13: Practical Artificial Intelligence & Machine Learning (Arturo Servin)


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13: Practical Artificial Intelligence & Machine Learning (Arturo Servin)

  1. 1. Practical Artificial Intelligence and Machine Learning <ul><li>arturo.servin_at_gmail.com </li></ul><ul><li>http://arturo.servin.googlepages.com/ </li></ul>
  2. 2. About this presentation <ul><li>Some theory on AI and ML </li></ul><ul><li>Some practical ideas and simple how to </li></ul><ul><li>What's out there using AI </li></ul><ul><li>Resources, Kits and Data </li></ul>
  3. 3. Artificial Intelligence <ul><li>Machine Learning </li></ul><ul><li>Natural Language Processing </li></ul><ul><li>Knowledge representation </li></ul><ul><li>Plannning </li></ul><ul><li>Multi-Agent Systems </li></ul><ul><li>and some other stuff depending of the author of the book </li></ul>
  4. 4. Machine Learning <ul><li>A program is learning when it executes a task T and acquires experience E and the measured performance P of T improves with experience E (T. Mitchell, Machine Learning, 1997) </li></ul>
  5. 5. Machine Learning Flavours <ul><li>Supervised Learning </li></ul><ul><ul><li>Programs learn a concept/hypothesis by means of labeled examples </li></ul></ul><ul><ul><li>Examples: Artificial Neural Networks, Bayesian Methods, Decision Trees </li></ul></ul><ul><li>Unsupervised Learning </li></ul><ul><ul><li>Programs learn to categorise unlabelled examples </li></ul></ul><ul><ul><li>Examples: Non-negative matrix factorization and self-organising maps </li></ul></ul>
  6. 6. More flavours <ul><li>Reinforcement Learning </li></ul><ul><ul><li>Programs learn interacting with the environment, the execution of actions and observing the feedback in the form of + or – rewards </li></ul></ul><ul><ul><li>Examples: SARSA, Q-Learning </li></ul></ul>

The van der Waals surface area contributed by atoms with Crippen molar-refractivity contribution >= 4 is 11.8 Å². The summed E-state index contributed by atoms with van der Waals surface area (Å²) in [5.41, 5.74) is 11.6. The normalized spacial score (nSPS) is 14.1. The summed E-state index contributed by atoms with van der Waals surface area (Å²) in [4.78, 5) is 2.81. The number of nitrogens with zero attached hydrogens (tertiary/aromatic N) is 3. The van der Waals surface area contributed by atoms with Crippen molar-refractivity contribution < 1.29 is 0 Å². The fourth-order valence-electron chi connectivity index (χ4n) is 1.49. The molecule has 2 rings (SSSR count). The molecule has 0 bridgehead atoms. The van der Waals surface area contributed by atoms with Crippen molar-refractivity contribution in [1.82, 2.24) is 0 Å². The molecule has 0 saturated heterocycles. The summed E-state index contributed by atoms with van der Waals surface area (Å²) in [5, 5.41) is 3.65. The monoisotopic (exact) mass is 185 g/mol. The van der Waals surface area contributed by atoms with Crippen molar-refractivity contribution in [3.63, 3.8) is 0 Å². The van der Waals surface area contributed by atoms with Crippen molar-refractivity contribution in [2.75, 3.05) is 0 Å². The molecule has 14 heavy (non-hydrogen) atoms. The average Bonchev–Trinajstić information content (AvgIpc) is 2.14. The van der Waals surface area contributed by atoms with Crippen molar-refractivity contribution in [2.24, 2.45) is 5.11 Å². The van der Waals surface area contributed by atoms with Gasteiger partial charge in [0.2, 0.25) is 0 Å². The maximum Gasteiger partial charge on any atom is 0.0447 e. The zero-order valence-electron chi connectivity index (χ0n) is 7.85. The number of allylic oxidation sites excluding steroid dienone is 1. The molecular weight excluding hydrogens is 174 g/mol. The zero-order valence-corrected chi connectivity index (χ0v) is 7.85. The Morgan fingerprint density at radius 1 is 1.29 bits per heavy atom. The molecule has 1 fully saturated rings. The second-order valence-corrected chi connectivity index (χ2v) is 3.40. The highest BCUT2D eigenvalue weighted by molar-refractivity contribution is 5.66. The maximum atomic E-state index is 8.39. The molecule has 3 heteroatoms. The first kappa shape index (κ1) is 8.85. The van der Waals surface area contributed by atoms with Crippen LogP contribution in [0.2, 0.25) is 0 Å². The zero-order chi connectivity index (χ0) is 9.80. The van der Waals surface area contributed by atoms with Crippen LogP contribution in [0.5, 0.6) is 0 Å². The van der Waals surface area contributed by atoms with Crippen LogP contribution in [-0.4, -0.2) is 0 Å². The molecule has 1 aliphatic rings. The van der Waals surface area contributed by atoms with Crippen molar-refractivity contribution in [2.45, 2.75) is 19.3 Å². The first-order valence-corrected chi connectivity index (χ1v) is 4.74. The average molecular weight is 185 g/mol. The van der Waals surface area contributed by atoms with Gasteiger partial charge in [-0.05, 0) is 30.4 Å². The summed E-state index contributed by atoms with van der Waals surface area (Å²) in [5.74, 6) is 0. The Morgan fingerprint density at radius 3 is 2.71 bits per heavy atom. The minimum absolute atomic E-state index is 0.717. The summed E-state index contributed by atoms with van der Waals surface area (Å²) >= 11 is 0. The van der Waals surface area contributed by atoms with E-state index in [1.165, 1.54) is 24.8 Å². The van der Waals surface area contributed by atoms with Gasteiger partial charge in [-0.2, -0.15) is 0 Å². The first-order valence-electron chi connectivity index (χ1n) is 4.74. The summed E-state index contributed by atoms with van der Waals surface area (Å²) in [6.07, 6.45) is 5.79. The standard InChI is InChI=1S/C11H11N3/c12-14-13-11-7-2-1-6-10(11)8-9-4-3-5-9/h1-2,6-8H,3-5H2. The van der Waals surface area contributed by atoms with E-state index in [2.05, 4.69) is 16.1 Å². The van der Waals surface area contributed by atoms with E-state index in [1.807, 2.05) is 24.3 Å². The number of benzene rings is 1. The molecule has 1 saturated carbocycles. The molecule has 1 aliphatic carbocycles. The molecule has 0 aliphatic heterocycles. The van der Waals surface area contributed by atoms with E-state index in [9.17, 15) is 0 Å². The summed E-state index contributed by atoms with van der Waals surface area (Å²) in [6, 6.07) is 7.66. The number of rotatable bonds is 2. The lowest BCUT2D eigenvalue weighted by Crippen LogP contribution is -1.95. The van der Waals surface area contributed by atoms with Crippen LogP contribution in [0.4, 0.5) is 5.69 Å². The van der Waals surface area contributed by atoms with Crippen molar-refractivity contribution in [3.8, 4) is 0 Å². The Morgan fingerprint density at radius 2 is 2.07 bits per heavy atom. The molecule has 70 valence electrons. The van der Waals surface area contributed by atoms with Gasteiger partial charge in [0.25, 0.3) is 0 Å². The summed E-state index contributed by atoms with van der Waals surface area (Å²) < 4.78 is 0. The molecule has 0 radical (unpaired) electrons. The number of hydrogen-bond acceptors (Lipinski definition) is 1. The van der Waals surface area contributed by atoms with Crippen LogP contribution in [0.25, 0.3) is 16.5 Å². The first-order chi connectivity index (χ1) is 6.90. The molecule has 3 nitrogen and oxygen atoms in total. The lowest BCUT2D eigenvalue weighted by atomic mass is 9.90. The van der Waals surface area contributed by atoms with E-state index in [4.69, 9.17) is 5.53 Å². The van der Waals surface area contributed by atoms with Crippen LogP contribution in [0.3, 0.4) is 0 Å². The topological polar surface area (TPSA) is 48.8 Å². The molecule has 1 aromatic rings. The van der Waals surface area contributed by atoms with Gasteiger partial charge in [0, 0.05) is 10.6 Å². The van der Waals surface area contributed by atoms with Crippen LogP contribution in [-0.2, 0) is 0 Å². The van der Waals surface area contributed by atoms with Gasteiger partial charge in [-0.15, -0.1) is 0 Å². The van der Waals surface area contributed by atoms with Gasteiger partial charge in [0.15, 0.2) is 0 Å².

7. 7. Training Examples <ul><li>Continuous </li></ul><ul><li>Discrete </li></ul><ul><li>Inputs know as Vectors or Features </li></ul><ul><li>Example in Wine Classification: Alcohol level, Malic acid, Ash, Alcalinity of ash, etc. </li></ul>
  8. 8. <ul><li>Linear and Non-linear feature relations </li></ul><ul><li>source: Oracle Data Mining Concepts </li></ul>
  9. 9. More complex feature relations
  10. 10. Decision Trees <ul><li>Easy to understand and to interpret </li></ul><ul><li>Hierarchical structure </li></ul><ul><li>They use Entropy and Gini impurity to create groups </li></ul><ul><li>Disadvantage: It's an off-line method </li></ul><ul><li>Examples: ID3, C4.5 </li></ul>Source: http://www2.cs.uregina.ca/~dbd/cs831/notes/ml/dtrees/c4.5
  11. 11. Decision Trees, example <ul><li>Create .names and .data files with training data </li></ul><ul><li>Generate tree and rules (c4.5 -f <file> and c4.5rules -f <file>) </li></ul><ul><li>Outlook Temperature Humidity Windy Play or Don't Play </li></ul><ul><li>Sunny 80 90 true Don't Play </li></ul><ul><li>Overcast 83 78 false Play </li></ul><ul><li>Rain 70 96 false Play </li></ul><ul><li>Categorize new data (consult,consultr). Use GPS/Geocoding, Google Maps and Yahoo Weather APIs to enhance </li></ul><ul><li>aservin@turin:~/Projects/C45: consult -f golf </li></ul><ul><li>C4.5 [release 8] decision tree interpreter Sat Jan 17 00:05:16 2009 </li></ul><ul><li>------------------------------------------ </li></ul><ul><li>outlook: sunny </li></ul><ul><li>humidity: 80 </li></ul><ul><li>Decision: </li></ul><ul><li>Don't Play CF = 1.00 [ 0.63 - 1.00 ] </li></ul>
  12. 12. Bayesian Classifiers <ul><li>Bayes Theorem: P(h|D) = P(D|h) P(h) P(D) </li></ul><ul><li>P(h) = prior probability of hypothesis h </li></ul><ul><li>P(D) = prior probability of training data D </li></ul><ul><li>P(h|D) = probability of h given D </li></ul><ul><li>P(D|h) = probability of D given h </li></ul><ul><li>Naive Bayes Classifier, Fisher Classifier </li></ul><ul><li>Commonly used in SPAM filters </li></ul>